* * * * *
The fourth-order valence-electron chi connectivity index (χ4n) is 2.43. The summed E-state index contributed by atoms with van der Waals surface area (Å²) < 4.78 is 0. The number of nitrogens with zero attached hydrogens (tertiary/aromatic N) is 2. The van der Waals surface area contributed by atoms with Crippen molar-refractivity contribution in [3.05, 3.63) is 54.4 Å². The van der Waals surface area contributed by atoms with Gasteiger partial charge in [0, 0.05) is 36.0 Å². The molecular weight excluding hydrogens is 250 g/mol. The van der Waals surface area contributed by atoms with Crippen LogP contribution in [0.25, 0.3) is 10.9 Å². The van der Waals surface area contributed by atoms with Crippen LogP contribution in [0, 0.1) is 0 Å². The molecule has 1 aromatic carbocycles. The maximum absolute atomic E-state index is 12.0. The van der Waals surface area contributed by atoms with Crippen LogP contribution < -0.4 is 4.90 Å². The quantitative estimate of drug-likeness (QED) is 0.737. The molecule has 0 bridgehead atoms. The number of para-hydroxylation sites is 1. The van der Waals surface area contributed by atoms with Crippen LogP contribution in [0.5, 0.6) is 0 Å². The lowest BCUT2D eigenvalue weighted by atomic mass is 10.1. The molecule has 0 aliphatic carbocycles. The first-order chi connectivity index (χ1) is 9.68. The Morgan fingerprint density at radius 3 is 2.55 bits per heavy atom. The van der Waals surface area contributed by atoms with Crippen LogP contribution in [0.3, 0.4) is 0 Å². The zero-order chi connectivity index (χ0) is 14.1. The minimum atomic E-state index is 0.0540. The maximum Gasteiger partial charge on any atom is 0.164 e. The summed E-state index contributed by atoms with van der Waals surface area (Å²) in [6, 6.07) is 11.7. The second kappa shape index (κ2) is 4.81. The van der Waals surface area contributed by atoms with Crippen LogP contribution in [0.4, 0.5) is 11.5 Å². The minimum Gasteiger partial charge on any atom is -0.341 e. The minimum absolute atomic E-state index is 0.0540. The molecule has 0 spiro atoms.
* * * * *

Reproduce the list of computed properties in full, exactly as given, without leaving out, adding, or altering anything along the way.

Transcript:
The fourth-order valence-electron chi connectivity index (χ4n) is 2.43. The summed E-state index contributed by atoms with van der Waals surface area (Å²) < 4.78 is 0. The number of nitrogens with zero attached hydrogens (tertiary/aromatic N) is 2. The van der Waals surface area contributed by atoms with Crippen molar-refractivity contribution in [3.05, 3.63) is 54.4 Å². The van der Waals surface area contributed by atoms with Gasteiger partial charge in [0, 0.05) is 36.0 Å². The molecular weight excluding hydrogens is 250 g/mol. The van der Waals surface area contributed by atoms with Crippen LogP contribution in [0.25, 0.3) is 10.9 Å². The van der Waals surface area contributed by atoms with Crippen LogP contribution in [0, 0.1) is 0 Å². The molecule has 1 aromatic carbocycles. The maximum absolute atomic E-state index is 12.0. The van der Waals surface area contributed by atoms with Crippen LogP contribution < -0.4 is 4.90 Å². The quantitative estimate of drug-likeness (QED) is 0.737. The molecule has 0 bridgehead atoms. The number of para-hydroxylation sites is 1. The van der Waals surface area contributed by atoms with Crippen LogP contribution in [0.5, 0.6) is 0 Å². The lowest BCUT2D eigenvalue weighted by atomic mass is 10.1. The molecule has 0 aliphatic carbocycles. The first-order chi connectivity index (χ1) is 9.68. The Morgan fingerprint density at radius 3 is 2.55 bits per heavy atom. The van der Waals surface area contributed by atoms with Crippen LogP contribution in [0.3, 0.4) is 0 Å². The zero-order chi connectivity index (χ0) is 14.1. The minimum atomic E-state index is 0.0540. The maximum Gasteiger partial charge on any atom is 0.164 e. The summed E-state index contributed by atoms with van der Waals surface area (Å²) in [6, 6.07) is 11.7. The second kappa shape index (κ2) is 4.81. The van der Waals surface area contributed by atoms with Crippen LogP contribution in [0.4, 0.5) is 11.5 Å². The minimum Gasteiger partial charge on any atom is -0.341 e. The minimum absolute atomic E-state index is 0.0540. The molecule has 0 spiro atoms.